In a novel decision(1) the Supreme Court for the first time ruled on the thin line between the freedoms to provide services afforded under the fundamental treaties of the European Union and legislation by its member states to contain social dumping, which has become a major unintended side effect of labour migration.
National legislation on social dumping and minimum wages can be validly extended to employers of other member states when they perform their services abroad, but this extension is limited where unnecessary and inadequate to accomplish the goals of minimum wage regulations.
The plaintiff was employed as a driver for an Austrian airport taxi business located in Salzburg, which is just across the border from Germany and two-hour drive to the Bavarian capital Munich. The plaintiff usually started his daily airport shuttle tours from the Salzburg airport and then headed back and forth between the airports in Munich and Salzburg with passengers either arriving at or departing from the Munich airport. In between those shuttles, the plaintiff was allowed to spend his work breaks where he deemed appropriate. The plaintiff also worked on an on-call basis. He was paid €6.98 gross per hour.
In his suit against his employer in Austria, he claimed that he was owed a minimum wage of €8.50 gross per hour, invoking the German Minimum Wage Act, which entered into force on January 1 2015. Under the new German act, non-German employers are also subject to the minimum wage regulations if their employees perform work in Germany.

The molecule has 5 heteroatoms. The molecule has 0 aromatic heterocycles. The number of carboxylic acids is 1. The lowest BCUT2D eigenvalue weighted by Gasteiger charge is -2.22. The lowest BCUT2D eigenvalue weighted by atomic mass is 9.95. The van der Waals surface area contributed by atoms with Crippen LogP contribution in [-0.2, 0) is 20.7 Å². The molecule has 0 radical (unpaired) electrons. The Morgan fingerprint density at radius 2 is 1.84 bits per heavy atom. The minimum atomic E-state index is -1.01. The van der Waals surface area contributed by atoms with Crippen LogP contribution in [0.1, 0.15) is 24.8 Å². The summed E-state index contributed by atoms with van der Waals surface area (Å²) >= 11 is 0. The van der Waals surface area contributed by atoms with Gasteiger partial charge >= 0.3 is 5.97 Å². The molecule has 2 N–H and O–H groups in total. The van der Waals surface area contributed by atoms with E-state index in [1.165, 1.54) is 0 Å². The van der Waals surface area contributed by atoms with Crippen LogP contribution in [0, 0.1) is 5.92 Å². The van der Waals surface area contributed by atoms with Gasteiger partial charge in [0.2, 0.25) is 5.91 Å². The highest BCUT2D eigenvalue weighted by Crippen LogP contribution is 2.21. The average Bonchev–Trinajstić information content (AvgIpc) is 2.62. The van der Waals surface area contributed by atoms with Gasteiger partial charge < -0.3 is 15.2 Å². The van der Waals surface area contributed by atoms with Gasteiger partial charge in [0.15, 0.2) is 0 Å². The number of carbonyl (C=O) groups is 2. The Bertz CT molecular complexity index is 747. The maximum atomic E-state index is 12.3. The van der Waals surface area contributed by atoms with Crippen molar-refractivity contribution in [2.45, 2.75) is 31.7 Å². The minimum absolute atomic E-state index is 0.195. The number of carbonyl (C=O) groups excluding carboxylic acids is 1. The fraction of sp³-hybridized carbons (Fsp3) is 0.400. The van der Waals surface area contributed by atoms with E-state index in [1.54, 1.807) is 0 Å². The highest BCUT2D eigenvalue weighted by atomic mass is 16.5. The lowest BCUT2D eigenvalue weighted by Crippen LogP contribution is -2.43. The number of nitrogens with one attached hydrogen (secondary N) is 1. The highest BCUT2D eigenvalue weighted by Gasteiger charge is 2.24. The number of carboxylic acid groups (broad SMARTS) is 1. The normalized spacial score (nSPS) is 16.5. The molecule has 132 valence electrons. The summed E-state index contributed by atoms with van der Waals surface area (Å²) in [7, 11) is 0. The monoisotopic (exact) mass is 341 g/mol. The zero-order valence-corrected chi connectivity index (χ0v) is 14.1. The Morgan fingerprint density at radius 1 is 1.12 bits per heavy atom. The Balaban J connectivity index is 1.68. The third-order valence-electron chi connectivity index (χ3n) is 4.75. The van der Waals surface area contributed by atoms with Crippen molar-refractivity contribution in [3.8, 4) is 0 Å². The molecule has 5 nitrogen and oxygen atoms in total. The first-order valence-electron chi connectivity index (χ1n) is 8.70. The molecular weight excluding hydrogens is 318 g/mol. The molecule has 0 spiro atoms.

The trial court dismissed the claim. The court of appeals confirmed the dismissal, convincingly arguing that the application of the German act to vehicles in transit or comparable transport operations such as the one at issue here would constitute an inadmissible restriction on the freedom to provide services within the meaning of Articles 56 and following of the Treaty on the Functioning of the European Union. However, it eventually provided a different, less striking rationale for upholding the dismissal of the claim. According to the court of appeals (Linz circuit),(2) although it comprises times of standby duty, the notion of 'work hour' under the German act does not cover on-call duty, as in the case of the plaintiff. Therefore, any type of working activity with a high proportion of standby duty, as in the case of a taxi driver, would fall within the meaning of 'work hour' within the German act. However, the plaintiff's situation was different from a taxi driver (who must wait for potential customers) because his passengers and their flight schedules were predetermined so that he could spend waiting times freely. In contrast, the plaintiff's times of on-call duty were paid like normal working hours. Adding those times of on-call duty to his actual working time, the plaintiff's overall compensation far exceeded the minimum wage of €8.50 gross per hour under the German act.
The Supreme Court upheld the appeal court's decision, and gave yet another reason why the plaintiff should not be afforded the benefit of German legislation on minimum wages. The Supreme Court first confirmed the lower courts' findings that under Article 8(2) of the EU Rome I Regulation (593/2008), Austrian law would govern. The court then examined whether the German Minimum Wage Act, as a mandatory provision, overrode Austrian law. The court ultimately denied its application and opined as follows.